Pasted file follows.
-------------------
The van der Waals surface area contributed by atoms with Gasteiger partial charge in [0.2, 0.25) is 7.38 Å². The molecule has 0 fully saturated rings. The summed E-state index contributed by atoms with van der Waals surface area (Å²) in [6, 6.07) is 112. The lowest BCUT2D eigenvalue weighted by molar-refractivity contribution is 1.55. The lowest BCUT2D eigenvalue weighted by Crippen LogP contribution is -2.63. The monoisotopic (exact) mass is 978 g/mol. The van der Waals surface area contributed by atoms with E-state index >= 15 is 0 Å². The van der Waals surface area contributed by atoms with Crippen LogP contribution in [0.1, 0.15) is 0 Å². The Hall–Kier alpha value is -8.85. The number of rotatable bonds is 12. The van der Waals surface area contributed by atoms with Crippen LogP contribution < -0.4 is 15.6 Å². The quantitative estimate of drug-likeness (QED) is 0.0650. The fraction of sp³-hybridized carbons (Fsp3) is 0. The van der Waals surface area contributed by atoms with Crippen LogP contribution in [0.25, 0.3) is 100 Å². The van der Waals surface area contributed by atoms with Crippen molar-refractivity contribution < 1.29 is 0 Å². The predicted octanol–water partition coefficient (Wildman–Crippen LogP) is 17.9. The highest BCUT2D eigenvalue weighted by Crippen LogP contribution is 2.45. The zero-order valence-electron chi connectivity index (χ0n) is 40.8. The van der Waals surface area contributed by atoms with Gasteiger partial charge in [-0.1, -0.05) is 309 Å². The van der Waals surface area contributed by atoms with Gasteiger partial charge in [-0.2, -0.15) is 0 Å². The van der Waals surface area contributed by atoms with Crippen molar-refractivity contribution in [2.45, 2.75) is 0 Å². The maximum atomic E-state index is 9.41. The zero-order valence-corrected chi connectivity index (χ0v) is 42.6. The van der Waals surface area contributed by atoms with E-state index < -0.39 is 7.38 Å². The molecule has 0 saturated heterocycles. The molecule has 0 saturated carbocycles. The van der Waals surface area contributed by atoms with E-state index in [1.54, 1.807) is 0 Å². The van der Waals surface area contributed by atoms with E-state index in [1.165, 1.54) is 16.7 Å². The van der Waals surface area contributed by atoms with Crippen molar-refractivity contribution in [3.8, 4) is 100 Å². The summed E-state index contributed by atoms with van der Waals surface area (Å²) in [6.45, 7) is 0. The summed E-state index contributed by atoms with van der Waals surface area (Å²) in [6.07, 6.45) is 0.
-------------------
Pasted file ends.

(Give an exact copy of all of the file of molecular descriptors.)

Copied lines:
The van der Waals surface area contributed by atoms with Gasteiger partial charge in [0.2, 0.25) is 7.38 Å². The molecule has 0 fully saturated rings. The summed E-state index contributed by atoms with van der Waals surface area (Å²) in [6, 6.07) is 112. The lowest BCUT2D eigenvalue weighted by molar-refractivity contribution is 1.55. The lowest BCUT2D eigenvalue weighted by Crippen LogP contribution is -2.63. The monoisotopic (exact) mass is 978 g/mol. The van der Waals surface area contributed by atoms with E-state index >= 15 is 0 Å². The van der Waals surface area contributed by atoms with Crippen LogP contribution in [0.1, 0.15) is 0 Å². The Hall–Kier alpha value is -8.85. The number of rotatable bonds is 12. The van der Waals surface area contributed by atoms with Crippen LogP contribution < -0.4 is 15.6 Å². The quantitative estimate of drug-likeness (QED) is 0.0650. The fraction of sp³-hybridized carbons (Fsp3) is 0. The van der Waals surface area contributed by atoms with Crippen LogP contribution in [0.25, 0.3) is 100 Å². The van der Waals surface area contributed by atoms with Crippen molar-refractivity contribution < 1.29 is 0 Å². The predicted octanol–water partition coefficient (Wildman–Crippen LogP) is 17.9. The highest BCUT2D eigenvalue weighted by Crippen LogP contribution is 2.45. The zero-order valence-electron chi connectivity index (χ0n) is 40.8. The van der Waals surface area contributed by atoms with Gasteiger partial charge in [-0.1, -0.05) is 309 Å². The van der Waals surface area contributed by atoms with Gasteiger partial charge in [-0.2, -0.15) is 0 Å². The van der Waals surface area contributed by atoms with Crippen molar-refractivity contribution in [2.45, 2.75) is 0 Å². The maximum atomic E-state index is 9.41. The zero-order valence-corrected chi connectivity index (χ0v) is 42.6. The van der Waals surface area contributed by atoms with E-state index < -0.39 is 7.38 Å². The molecule has 0 saturated heterocycles. The molecule has 0 saturated carbocycles. The van der Waals surface area contributed by atoms with E-state index in [1.54, 1.807) is 0 Å². The van der Waals surface area contributed by atoms with E-state index in [1.165, 1.54) is 16.7 Å². The van der Waals surface area contributed by atoms with Crippen molar-refractivity contribution in [3.8, 4) is 100 Å². The summed E-state index contributed by atoms with van der Waals surface area (Å²) in [6.45, 7) is 0. The summed E-state index contributed by atoms with van der Waals surface area (Å²) in [6.07, 6.45) is 0.